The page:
- The discovery of GluA3-dependent synaptic plasticity
- Award date
- 25 November 2016
- Number of pages
- Vianen: Uitgeverij BOXPress
- Document type
- PhD thesis
- Faculty of Science (FNWI)
- Swammerdam Institute for Life Sciences (SILS)
AMPA receptors (AMPARs) are responsible for fast excitatory synaptic transmission. GluA1-containing AMPARs have been extensively studied and play a key role in several forms of synaptic plasticity and memory. In contrast, GluA3-containing AMPARs have historically been ignored because they have remained invisible at the cell physiological level. This thesis aims to "put GluA3 on the map" by studying its role in synaptic plasticity and behavior in the hippocampus and cerebellum, and its relationship with amyloid β (Aβ). Firstly, we discover that GluA3-containing AMPARs are present at synapses in large amounts, but invisible because they are closed/inactive/dormant under basal conditions, hence being electrically silent. However, when intracellular cAMP rises, GluA3 becomes functional, leading to a powerful synaptic potentiation. Fear, through an increase in norepinephrine, is a trigger for this novel synaptic plasticity. We further show that this GluA3-plasticity plays no role in memory formation. Secondly, we find that GluA3-dependent synaptic plasticity also occurs in the cerebellum. Here, GluA3-containing AMPARs are responsible for long-term potentiation at the parallel fiber to Purkinje cell synapse and adaptation of the vestibulo-ocular reflex. Thirdly, we return to the hippocampus, focusing in Alzheimer's disease (AD). Experiments in mouse models of AD have shown that soluble oligomeric Aβ triggers synaptic weakening, loss of synapses and reduced synaptic plasticity. We find that all these Aβ-driven effects depend of AMPAR subunit GluA3 and that memory deficits in our AD mouse model are absent in a GluA3-deficient background, suggesting that the expression of Aβ-mediated synaptic and cognitive deficits require GluA3.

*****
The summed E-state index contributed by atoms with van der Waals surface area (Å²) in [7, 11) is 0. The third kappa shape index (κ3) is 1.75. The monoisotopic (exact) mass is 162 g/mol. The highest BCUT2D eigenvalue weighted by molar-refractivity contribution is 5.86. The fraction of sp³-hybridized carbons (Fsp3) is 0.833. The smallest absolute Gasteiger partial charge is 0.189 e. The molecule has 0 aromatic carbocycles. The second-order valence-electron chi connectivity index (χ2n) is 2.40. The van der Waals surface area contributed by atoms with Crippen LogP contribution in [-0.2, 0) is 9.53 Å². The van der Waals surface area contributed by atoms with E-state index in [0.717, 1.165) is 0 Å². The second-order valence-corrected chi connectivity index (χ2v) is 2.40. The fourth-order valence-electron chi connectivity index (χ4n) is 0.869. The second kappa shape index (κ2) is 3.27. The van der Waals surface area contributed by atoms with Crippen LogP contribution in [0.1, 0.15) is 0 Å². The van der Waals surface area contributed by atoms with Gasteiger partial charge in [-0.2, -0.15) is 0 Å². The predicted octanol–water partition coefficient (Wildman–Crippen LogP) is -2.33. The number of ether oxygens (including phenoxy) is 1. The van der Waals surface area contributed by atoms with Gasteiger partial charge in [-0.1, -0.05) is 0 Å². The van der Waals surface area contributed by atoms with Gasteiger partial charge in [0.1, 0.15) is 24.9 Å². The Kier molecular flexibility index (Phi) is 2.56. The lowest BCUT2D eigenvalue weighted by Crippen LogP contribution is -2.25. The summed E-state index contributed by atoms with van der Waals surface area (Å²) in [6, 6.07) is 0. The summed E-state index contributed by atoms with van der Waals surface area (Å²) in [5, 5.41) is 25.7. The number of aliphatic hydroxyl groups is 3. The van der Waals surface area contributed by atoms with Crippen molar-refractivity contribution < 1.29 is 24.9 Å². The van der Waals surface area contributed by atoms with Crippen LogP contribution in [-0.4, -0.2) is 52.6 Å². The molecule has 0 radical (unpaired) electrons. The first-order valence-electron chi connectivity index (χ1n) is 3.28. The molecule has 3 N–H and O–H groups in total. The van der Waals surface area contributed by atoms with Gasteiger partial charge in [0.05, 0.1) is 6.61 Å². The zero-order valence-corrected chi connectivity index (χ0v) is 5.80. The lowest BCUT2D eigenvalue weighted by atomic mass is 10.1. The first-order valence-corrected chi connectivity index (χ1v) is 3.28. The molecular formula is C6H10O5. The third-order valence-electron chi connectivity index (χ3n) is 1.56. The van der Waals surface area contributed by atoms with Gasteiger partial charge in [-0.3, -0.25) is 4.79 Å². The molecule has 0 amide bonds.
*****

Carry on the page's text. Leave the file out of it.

- Research conducted at: Universiteit van Amsterdam
Thesis (complete) (Embargo up to and including 25 November 2018)
Chapter 2. Synaptic plasticity through activation of AMPA-receptor subunit GluA3 (Embargo up to and including 25 November 2018)
Chapter 3. Motor learning requires Purkinje cell synaptic potentiation through activation of AMPA-receptor subunit GluA3 (Embargo up to and including 25 November 2018)
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